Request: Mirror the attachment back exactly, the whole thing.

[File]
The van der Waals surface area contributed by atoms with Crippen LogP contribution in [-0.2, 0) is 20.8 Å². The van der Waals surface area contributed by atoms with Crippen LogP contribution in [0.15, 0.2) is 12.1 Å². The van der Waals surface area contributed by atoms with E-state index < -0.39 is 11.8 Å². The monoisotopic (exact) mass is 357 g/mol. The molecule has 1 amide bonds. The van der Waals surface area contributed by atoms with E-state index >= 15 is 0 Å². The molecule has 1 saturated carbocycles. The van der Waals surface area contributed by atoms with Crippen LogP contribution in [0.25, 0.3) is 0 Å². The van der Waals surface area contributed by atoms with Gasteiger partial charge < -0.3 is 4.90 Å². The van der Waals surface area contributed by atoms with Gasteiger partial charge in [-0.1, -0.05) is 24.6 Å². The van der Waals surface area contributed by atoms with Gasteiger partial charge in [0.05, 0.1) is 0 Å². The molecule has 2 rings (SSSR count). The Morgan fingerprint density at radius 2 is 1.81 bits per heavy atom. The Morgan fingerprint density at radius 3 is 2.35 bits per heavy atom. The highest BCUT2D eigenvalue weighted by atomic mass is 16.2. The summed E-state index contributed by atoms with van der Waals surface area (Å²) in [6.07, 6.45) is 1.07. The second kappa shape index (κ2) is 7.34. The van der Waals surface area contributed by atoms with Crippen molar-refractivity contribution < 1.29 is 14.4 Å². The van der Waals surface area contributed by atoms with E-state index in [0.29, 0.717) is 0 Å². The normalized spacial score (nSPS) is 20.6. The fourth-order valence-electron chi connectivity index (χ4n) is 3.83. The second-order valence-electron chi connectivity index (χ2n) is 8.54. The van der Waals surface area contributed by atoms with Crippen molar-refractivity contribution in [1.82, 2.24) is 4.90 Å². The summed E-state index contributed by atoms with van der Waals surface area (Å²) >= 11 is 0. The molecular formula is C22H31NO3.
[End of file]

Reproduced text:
The van der Waals surface area contributed by atoms with Crippen LogP contribution in [-0.2, 0) is 20.8 Å². The van der Waals surface area contributed by atoms with Crippen LogP contribution in [0.15, 0.2) is 12.1 Å². The van der Waals surface area contributed by atoms with E-state index < -0.39 is 11.8 Å². The monoisotopic (exact) mass is 357 g/mol. The molecule has 1 amide bonds. The van der Waals surface area contributed by atoms with E-state index >= 15 is 0 Å². The molecule has 1 saturated carbocycles. The van der Waals surface area contributed by atoms with Crippen LogP contribution in [0.25, 0.3) is 0 Å². The van der Waals surface area contributed by atoms with Gasteiger partial charge < -0.3 is 4.90 Å². The van der Waals surface area contributed by atoms with Gasteiger partial charge in [-0.1, -0.05) is 24.6 Å². The van der Waals surface area contributed by atoms with Gasteiger partial charge in [0.05, 0.1) is 0 Å². The molecule has 2 rings (SSSR count). The Morgan fingerprint density at radius 2 is 1.81 bits per heavy atom. The Morgan fingerprint density at radius 3 is 2.35 bits per heavy atom. The highest BCUT2D eigenvalue weighted by atomic mass is 16.2. The summed E-state index contributed by atoms with van der Waals surface area (Å²) in [6.07, 6.45) is 1.07. The second kappa shape index (κ2) is 7.34. The van der Waals surface area contributed by atoms with Crippen molar-refractivity contribution < 1.29 is 14.4 Å². The van der Waals surface area contributed by atoms with E-state index in [0.29, 0.717) is 0 Å². The normalized spacial score (nSPS) is 20.6. The fourth-order valence-electron chi connectivity index (χ4n) is 3.83. The second-order valence-electron chi connectivity index (χ2n) is 8.54. The van der Waals surface area contributed by atoms with Crippen molar-refractivity contribution in [1.82, 2.24) is 4.90 Å². The summed E-state index contributed by atoms with van der Waals surface area (Å²) >= 11 is 0. The molecular formula is C22H31NO3.